The vet was asked to come in again and do it right!  We explained on the white board where to cut and how to do it.  I stayed with the vet for the first skin incision and all appeared to be going well, so I left to tell Lone he knows what he is doing and not to worry.  When I returned he had taken the leg off at the knee joint! What can we do, the poor little thing has now being through more trauma in her short lifetime than most people see in a lifetime.  After 2 weeks Lone and I took out the stitches (with the help of Dori) and she started her rehabilitation, again!

The Future

Dori is now completely healed physically, although she still needs the leg to be amputated properly before she develops long term mobility problems.  At least now she is pain free; it is one year today (09 Jan 10) since she ventured onto the transformer box!  With the help of Louise we hope to get Dori into Denmark with Lone; so Dori can start her new life with Lone and her other rescue cat from a Mine Action mission in Angola.  Lone promises not to work abroad again as there are too many cats that need to be saved!”

Dori’s owners, Andrew and Lone are desperate to get this little girl home.  Both of them work for the Danish Demining Group and will be leaving Iraq soon so we are aiming to try and get her out before the end of March.   For anyone wishing to know more about the humanitarian efforts of the group please visit DDG

Baby Boy Winston


This is Winston, an adorable puppy that has recently been adopted by the Royal Navy in Um Qasr.  Here is his story in his owners own words…

”Little Winston was found in Umm Qasr camp hiding by the bins, shivering and whimpering. He was taken in and washed up and emerged a very much cleaner little pup! He was alone by the bins, however outside the wall was a litter of puppies which are believed to have been drowned or shot. Now however he enjoys playing with everyone, sleeping and eating proper food. Initially he would shake because he was not used to people and so affectionately earnt the nickname ‘Shivers’. He has however been named Winston after Churchill because he is such a brave little fella”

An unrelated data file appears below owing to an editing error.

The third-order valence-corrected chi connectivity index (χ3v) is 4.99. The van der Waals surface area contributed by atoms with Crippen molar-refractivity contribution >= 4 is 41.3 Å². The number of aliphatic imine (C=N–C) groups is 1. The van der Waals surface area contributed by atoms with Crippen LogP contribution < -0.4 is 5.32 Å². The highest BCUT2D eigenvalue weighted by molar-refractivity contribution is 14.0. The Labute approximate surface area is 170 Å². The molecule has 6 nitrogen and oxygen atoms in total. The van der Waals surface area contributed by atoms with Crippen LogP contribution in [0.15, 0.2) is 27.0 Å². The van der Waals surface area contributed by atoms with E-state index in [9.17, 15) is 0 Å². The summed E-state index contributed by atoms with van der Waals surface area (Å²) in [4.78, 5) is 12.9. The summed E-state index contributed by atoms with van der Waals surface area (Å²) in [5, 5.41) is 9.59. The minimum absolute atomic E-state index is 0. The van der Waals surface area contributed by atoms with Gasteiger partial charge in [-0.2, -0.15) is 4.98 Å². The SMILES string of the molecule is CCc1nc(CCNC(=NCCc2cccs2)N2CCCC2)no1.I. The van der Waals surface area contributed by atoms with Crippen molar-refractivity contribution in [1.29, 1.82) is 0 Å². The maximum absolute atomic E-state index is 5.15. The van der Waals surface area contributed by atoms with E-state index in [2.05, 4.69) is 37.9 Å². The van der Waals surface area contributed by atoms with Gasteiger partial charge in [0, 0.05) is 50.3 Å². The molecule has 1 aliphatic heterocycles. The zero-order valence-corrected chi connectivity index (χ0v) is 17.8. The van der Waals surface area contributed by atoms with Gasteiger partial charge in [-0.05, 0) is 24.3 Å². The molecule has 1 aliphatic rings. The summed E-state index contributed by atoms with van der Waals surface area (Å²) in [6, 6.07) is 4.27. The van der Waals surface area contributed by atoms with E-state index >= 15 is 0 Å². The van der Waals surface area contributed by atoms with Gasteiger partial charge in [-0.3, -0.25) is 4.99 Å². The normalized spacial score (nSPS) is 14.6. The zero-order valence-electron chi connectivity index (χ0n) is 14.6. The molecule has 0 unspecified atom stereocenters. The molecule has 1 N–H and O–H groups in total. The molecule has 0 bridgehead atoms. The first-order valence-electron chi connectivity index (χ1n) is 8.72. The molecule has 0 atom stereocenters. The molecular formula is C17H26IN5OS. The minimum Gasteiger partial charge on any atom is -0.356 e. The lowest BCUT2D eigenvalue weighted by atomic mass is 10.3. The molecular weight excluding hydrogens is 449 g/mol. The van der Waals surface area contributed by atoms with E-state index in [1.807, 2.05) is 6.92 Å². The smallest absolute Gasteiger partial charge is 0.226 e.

We have agreed to help Winstons owners get him back to the UK in Feb/March next year so now the mission is on to raise the funding needed to do this.  Winston is particularly special because he comes not so long after the huge task of Rescuing Sandbag and the Gang from the same place and he too is being raised by serving members of both the UK and US Military. Please help us to get him home for these brave members of our military by donating.

RIP Taji


Meet Taji. Taji’s owner found me through a friend that had taken T-Bird back to the States. Taji is an adorable little fella and is scheduled to leave Iraq for his new forever home in Dec 09.

On 27 Dec 09 we received the sad news that Taji had passed away at the kennels he was being cared for at in Amman.  Taji had shown no signs of illness and was eating and playful right to the end.  We are all extremely upset about what has happened, but we must take comfort in the fact that although he had a short life, Taji had a life that was full of love, food and play, which is something most of the animals in these places will never experience even for a minute.

Taji’s owner did a great job raising him with the limited resources available in Iraq and our deepest sympathies go out to him and his family.

RIP Taji xxx

RIP Taji



This is Trouble. Trouble’s story is pretty much the same as most of the animals on BCR. She found her way into the affections of her owner and now her owner wants to take her home to the States. Trouble is scheduled to leave Iraq and go to a new happy forever home in Dec 09.



This is Lolly. Her owner has contacted me this week, she will be leaving Iraq mid Dec and wants to try and find Lolly a new home. Unfortunately, rehoming these animals in Iraq is virtually impossible so Lolly is facing an uncertain future right now. Below is her story in her owners own words: